Friday, February 17, 2012

Why Publishers Should Not Only Allow Libraries to Lend Ebooks But Pay Them

In the library lending vs. ebook publisher controversy, one thing that we keep forgetting to add into the equation is that we libraries have always provided the value added service of free marketing & reputation building. As we move ever further into the world of digital media, reputation becomes a key asset. We’ve never charged publishers for our free marketing and reputation-building services. Maybe we should.

If (or when?) public libraries shutdown due to an ebook revolution that cuts libraries out of the distribution loop, the big publishers will have no more ground force, nor will they continue getting reputation support for free. Without libraries, the publishers will end up paying more for social media/marketing services. Even so, their customers will know that these services are bought and paid for so they will have less impact than librarians currently do with their clear-eyed, unbought, but passionate advocacy for the publishers’ products.

Further, if the public -- who love their libraries -- learned that the publishers' unwillingness to sell ebooks to libraries for lending purposes had destroyed their libraries there would be no amount that those publishers could pay to erase the blot on their reputation (for at least a generation). If you think the idea of Microsoft as "an evil empire" held some sway and helped build a strong pro-Apple & open-source environment, imagine how strong the bias against the companies that "killed libraries" would be.

Though we librarians don't spend much money (since we don't have much in the first place) on marketing, polling, focus groups, and social media, we know that corporations do. Our services to them are an unpaid-for bargain that we haven't capitalized on yet. Since we've reached a crisis point, it's time that we cash in our chips.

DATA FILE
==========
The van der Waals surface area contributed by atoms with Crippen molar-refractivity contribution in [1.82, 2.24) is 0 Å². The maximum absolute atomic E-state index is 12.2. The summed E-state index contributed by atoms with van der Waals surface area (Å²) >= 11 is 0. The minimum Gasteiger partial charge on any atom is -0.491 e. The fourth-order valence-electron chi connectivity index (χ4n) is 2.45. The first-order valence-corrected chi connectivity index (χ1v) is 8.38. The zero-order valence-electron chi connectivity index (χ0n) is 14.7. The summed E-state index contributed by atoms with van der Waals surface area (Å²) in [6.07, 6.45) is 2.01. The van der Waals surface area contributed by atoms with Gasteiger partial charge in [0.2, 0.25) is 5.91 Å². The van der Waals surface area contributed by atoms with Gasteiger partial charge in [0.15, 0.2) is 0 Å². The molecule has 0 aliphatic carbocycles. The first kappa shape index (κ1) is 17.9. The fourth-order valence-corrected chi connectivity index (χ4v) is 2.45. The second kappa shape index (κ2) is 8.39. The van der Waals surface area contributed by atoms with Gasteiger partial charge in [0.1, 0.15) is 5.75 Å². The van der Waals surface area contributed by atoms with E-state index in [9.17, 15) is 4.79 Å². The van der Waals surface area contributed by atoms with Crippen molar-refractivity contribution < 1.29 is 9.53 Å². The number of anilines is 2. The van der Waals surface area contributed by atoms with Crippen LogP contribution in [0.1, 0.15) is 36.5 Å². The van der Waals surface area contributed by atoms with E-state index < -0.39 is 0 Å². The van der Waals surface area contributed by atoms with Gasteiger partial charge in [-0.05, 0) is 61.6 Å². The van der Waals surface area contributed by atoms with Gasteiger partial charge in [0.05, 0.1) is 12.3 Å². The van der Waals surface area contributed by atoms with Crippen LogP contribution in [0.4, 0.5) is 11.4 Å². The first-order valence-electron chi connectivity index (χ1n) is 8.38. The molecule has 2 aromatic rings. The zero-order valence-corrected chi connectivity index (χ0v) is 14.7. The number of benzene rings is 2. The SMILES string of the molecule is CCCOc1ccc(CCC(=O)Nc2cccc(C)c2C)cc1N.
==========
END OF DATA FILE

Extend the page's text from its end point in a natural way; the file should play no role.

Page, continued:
Forbes magazine recently reported that the era of branding is over, that instead reputation is everything (see: So let's rethink our value in libraries and start demanding that publishers take better care of our future, just as we have always ensured theirs.

1 comment:

Anonymous said...

I long for the good old days when libraries, authors and readers were all on the same side. The library is, in my opinion, as sacred as any church. I love libraries, and by extension, librarians.

However, the digital world is has turned old allies into enemies. I am an author. With paper books, the library has been my staunch ally. Readers who can't afford my latest hardback, and readers who've never heard my name can both borrow my work. You're right, the advertising and exposure are certainly worth any potential "lost sales".

However, with ebooks, the combination of a flagging economy and massive piracy is making it pretty hard to make a living. Of course I want people to enjoy my work, but I'd also like to eat.

Now there are thousands of sites offering my work for free. In any practical sense, I can't do anything to stop them, copyright laws are worse than toothless. Getting read is no longer the challenge, getting paid is.

This same combination of events is killing libraries. Both publishers and libraries have tried to offer a legal means to provide ebooks, and overdrive is bit of a complicated system. Of course, publishers still want a way to make money, and the bad guys keep finding ways to copy and replicate their borrowed books. It's surely understandable that the publishers are trying to protect their business model.

So, I hope we can find a way to work together. However, given that the pirates have taken over the marketing and reputation-building (as well as free distribution) don't be surprised if the publishers aren't willing to pay you for it. They're too busy trying to stay in business.